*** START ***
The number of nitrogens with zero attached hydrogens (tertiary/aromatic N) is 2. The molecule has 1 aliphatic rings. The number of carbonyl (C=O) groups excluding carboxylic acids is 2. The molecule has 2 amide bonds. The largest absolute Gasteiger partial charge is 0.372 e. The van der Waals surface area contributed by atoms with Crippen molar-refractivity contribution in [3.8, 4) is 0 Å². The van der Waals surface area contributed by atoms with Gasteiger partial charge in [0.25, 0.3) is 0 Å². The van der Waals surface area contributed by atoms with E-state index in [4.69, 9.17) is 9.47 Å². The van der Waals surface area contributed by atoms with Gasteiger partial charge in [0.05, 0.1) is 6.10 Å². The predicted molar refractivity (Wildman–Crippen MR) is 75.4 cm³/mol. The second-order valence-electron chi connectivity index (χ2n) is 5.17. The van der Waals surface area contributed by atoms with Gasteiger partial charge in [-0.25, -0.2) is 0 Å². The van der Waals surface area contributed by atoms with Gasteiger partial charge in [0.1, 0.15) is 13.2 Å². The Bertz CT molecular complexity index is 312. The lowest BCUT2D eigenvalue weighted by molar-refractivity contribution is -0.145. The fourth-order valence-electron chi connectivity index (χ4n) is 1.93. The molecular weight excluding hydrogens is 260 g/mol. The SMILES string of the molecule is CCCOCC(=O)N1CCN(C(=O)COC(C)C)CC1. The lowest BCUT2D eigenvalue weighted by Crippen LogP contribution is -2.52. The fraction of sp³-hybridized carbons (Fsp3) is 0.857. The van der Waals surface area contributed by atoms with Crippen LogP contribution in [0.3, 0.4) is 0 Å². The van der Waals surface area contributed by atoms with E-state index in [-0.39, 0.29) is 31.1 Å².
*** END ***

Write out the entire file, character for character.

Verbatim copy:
The number of nitrogens with zero attached hydrogens (tertiary/aromatic N) is 2. The molecule has 1 aliphatic rings. The number of carbonyl (C=O) groups excluding carboxylic acids is 2. The molecule has 2 amide bonds. The largest absolute Gasteiger partial charge is 0.372 e. The van der Waals surface area contributed by atoms with Crippen molar-refractivity contribution in [3.8, 4) is 0 Å². The van der Waals surface area contributed by atoms with Gasteiger partial charge in [0.25, 0.3) is 0 Å². The van der Waals surface area contributed by atoms with E-state index in [4.69, 9.17) is 9.47 Å². The van der Waals surface area contributed by atoms with Gasteiger partial charge in [0.05, 0.1) is 6.10 Å². The predicted molar refractivity (Wildman–Crippen MR) is 75.4 cm³/mol. The second-order valence-electron chi connectivity index (χ2n) is 5.17. The van der Waals surface area contributed by atoms with Gasteiger partial charge in [-0.25, -0.2) is 0 Å². The van der Waals surface area contributed by atoms with Gasteiger partial charge in [0.1, 0.15) is 13.2 Å². The Bertz CT molecular complexity index is 312. The lowest BCUT2D eigenvalue weighted by molar-refractivity contribution is -0.145. The fourth-order valence-electron chi connectivity index (χ4n) is 1.93. The molecular weight excluding hydrogens is 260 g/mol. The SMILES string of the molecule is CCCOCC(=O)N1CCN(C(=O)COC(C)C)CC1. The lowest BCUT2D eigenvalue weighted by Crippen LogP contribution is -2.52. The fraction of sp³-hybridized carbons (Fsp3) is 0.857. The van der Waals surface area contributed by atoms with Crippen LogP contribution in [0.3, 0.4) is 0 Å². The van der Waals surface area contributed by atoms with E-state index in [-0.39, 0.29) is 31.1 Å².